Acne, Skin care

What We Eat Can Have a Profound Effect on Acne Formation

Nearly 90% of us will be troubled by acne at some time in life; most frequently but not exclusively, in adolescence. Although it is widely claimed that acne is not linked with diet, intuitively it seems right that eating a healthy diet might improve the symptoms of acne. Researchers are now finding increasing evidence that nutrition can have a profound effect on skin health.

Oily Skin, Blackheads & Pimples

Oily skin, blackheads and the pimples that are symptomatic of acne are caused by:

  1. Increased secretion of skin oil (sebum) under the influence of the androgen hormone dihydrotestosterone (DHT)
  2. Blockage of sebaceous gland oil ducts by skin cells (keratinocytes) that stick together rather than separating and being shed; this traps oil within the gland to form a blackhead (comedone).
  3. Colonization of black heads with the skin bacterium, Propionibacterium acnes; this triggers an inflammatory immune reaction with the development of papules, pustules and nodules.  Researchers are starting to realize that diet can influence all three of these factors: the production of DHT within skin oil glands, the ‘stickiness’ of keratinocytes, and the degree of inflammation that results.

Glycemic Load

Oily skin, blackheads and pimples are linked with increased sensitivity of skin sebaceous glands to dihydrotestosterone (DHT). The effects of DHT are stimulated by the substance called insulin-like growth factor (IGF-1).   Acne is not just an adolescence problem: as many as 54% of women and 45% of men over the age of 25 show some degree of facial acne. Acne symptoms in later life are often linked with being overweight, and with increased production of insulin and IGF-1 as a result of a high glycemic diet. A high glycemic diet is one that contains significant amounts of sugars and refined carbohydrates, and which causes rapid swings in blood glucose levels and insulin secretion.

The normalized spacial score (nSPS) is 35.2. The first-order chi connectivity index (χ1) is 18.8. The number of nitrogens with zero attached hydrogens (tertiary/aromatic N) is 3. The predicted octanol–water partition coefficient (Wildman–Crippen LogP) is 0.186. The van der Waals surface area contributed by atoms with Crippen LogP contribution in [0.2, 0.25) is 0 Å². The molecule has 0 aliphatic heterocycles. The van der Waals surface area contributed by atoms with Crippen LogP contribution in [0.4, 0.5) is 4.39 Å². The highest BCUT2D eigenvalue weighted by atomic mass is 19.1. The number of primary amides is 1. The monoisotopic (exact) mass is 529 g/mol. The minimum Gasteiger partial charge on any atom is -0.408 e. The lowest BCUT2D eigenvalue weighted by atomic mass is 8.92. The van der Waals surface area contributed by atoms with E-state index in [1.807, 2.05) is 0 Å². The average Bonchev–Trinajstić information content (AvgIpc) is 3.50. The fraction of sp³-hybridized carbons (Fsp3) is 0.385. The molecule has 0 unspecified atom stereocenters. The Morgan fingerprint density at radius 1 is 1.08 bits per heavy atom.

• The increased secretion of insulin and IGF-1 that is associated with a high glycemic diet stimulates proliferation of keratinocytes, which is one of the factors involved in acne development iii.
  • A high GI diet also affects testosterone metabolism


The effect of milk on the production or insulin and IGF-1 is three times greater than would be expected from its carbohydrate content alone.

Researchers who looked for a link between acne and the dairy intake of over 4200 boys found that those consuming more than 2 servings of milk per day were  more likely to have acne than those consuming dairy products less than once a week.

Similar results were found in a group of over 6000 adolescent girls.


Red meat contains hormone-like substances that may affect DHT levels in body tissues.

Omega-3/Omega-6 Balance

Omega-3 fatty acids (especially DHA and EPA found in oily fish) are converted in the body into substances (series 3 prostaglandins and series 5 leukotrienes) that reduce inflammation.

In contrast, most Omega-6 fatty acids (derived from vegetables oils such as sunflower, safflower and corn oils) are converted into substances that promote inflammation. GLA (gammalinolenic acid found in evening primrose oil, for example), is one of the few Omega-6 fatty acids that has an anti-inflammatory action.

An imbalance between our intakes of Omega-3s and Omega-6s has been linked with worsening of symptoms in inflammatory diseases xiv such as asthma and rheumatoid arthritis, and may also play a role in acne symptoms.


Although it is often claimed that chocolate makes acne worse, there is actually no evidence that this is the case. In fact, dark chocolate containing at least 72% cocoa solids might be expected to improve symptoms as it is one of the richest dietary sources of anti-inflammatory antioxidants. Dark chocolate provides an extraordinary 103,971 ORAC units per 100g – over 10 times more than is obtained from pomegranates (10,500 ORAC units).

BUT no benefits are likely with white chocolate: it contains few antioxidants and lots of fat and sugar.


It is becoming increasingly clear that poor nutrition can make symptoms of acne worse.  At least one dermatologist now recommends a ‘no dairy, low glycemic’ dietary approach to help improve symptoms of acne.

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